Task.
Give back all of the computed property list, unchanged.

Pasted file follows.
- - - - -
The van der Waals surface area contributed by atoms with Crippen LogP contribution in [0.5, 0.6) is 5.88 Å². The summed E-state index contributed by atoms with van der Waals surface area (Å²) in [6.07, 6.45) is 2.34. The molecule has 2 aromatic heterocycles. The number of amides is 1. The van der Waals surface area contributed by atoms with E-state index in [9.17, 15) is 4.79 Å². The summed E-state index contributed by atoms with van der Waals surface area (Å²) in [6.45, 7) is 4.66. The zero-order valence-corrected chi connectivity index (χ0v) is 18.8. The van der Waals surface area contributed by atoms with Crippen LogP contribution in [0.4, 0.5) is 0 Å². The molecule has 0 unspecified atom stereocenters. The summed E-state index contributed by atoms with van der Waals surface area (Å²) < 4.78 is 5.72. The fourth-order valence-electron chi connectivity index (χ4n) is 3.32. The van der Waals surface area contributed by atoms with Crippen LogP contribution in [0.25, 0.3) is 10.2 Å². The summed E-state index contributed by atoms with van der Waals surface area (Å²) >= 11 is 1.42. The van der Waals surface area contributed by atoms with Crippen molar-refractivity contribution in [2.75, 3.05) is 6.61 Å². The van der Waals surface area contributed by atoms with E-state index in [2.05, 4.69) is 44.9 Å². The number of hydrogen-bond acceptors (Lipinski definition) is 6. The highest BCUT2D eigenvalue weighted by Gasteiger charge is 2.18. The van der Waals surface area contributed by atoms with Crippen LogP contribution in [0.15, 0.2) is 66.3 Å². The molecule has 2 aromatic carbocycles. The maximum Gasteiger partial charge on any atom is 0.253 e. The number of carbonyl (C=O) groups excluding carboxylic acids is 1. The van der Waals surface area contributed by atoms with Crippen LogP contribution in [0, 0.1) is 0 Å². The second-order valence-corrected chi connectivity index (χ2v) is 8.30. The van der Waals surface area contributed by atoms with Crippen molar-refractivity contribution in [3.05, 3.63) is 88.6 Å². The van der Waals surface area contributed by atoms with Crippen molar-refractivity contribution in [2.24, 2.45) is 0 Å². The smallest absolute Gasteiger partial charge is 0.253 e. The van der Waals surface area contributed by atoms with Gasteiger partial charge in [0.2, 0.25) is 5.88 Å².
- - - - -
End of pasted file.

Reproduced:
The van der Waals surface area contributed by atoms with Crippen LogP contribution in [0.5, 0.6) is 5.88 Å². The summed E-state index contributed by atoms with van der Waals surface area (Å²) in [6.07, 6.45) is 2.34. The molecule has 2 aromatic heterocycles. The number of amides is 1. The van der Waals surface area contributed by atoms with E-state index in [9.17, 15) is 4.79 Å². The summed E-state index contributed by atoms with van der Waals surface area (Å²) in [6.45, 7) is 4.66. The zero-order valence-corrected chi connectivity index (χ0v) is 18.8. The van der Waals surface area contributed by atoms with Crippen LogP contribution in [0.4, 0.5) is 0 Å². The molecule has 0 unspecified atom stereocenters. The summed E-state index contributed by atoms with van der Waals surface area (Å²) < 4.78 is 5.72. The fourth-order valence-electron chi connectivity index (χ4n) is 3.32. The van der Waals surface area contributed by atoms with Crippen LogP contribution in [0.25, 0.3) is 10.2 Å². The summed E-state index contributed by atoms with van der Waals surface area (Å²) >= 11 is 1.42. The van der Waals surface area contributed by atoms with Crippen molar-refractivity contribution in [2.75, 3.05) is 6.61 Å². The van der Waals surface area contributed by atoms with E-state index in [2.05, 4.69) is 44.9 Å². The number of hydrogen-bond acceptors (Lipinski definition) is 6. The highest BCUT2D eigenvalue weighted by Gasteiger charge is 2.18. The van der Waals surface area contributed by atoms with Crippen LogP contribution in [0.15, 0.2) is 66.3 Å². The molecule has 2 aromatic carbocycles. The maximum Gasteiger partial charge on any atom is 0.253 e. The number of carbonyl (C=O) groups excluding carboxylic acids is 1. The van der Waals surface area contributed by atoms with Crippen LogP contribution in [0, 0.1) is 0 Å². The second-order valence-corrected chi connectivity index (χ2v) is 8.30. The van der Waals surface area contributed by atoms with Crippen molar-refractivity contribution in [3.05, 3.63) is 88.6 Å². The van der Waals surface area contributed by atoms with Crippen molar-refractivity contribution in [2.24, 2.45) is 0 Å². The smallest absolute Gasteiger partial charge is 0.253 e. The van der Waals surface area contributed by atoms with Gasteiger partial charge in [0.2, 0.25) is 5.88 Å².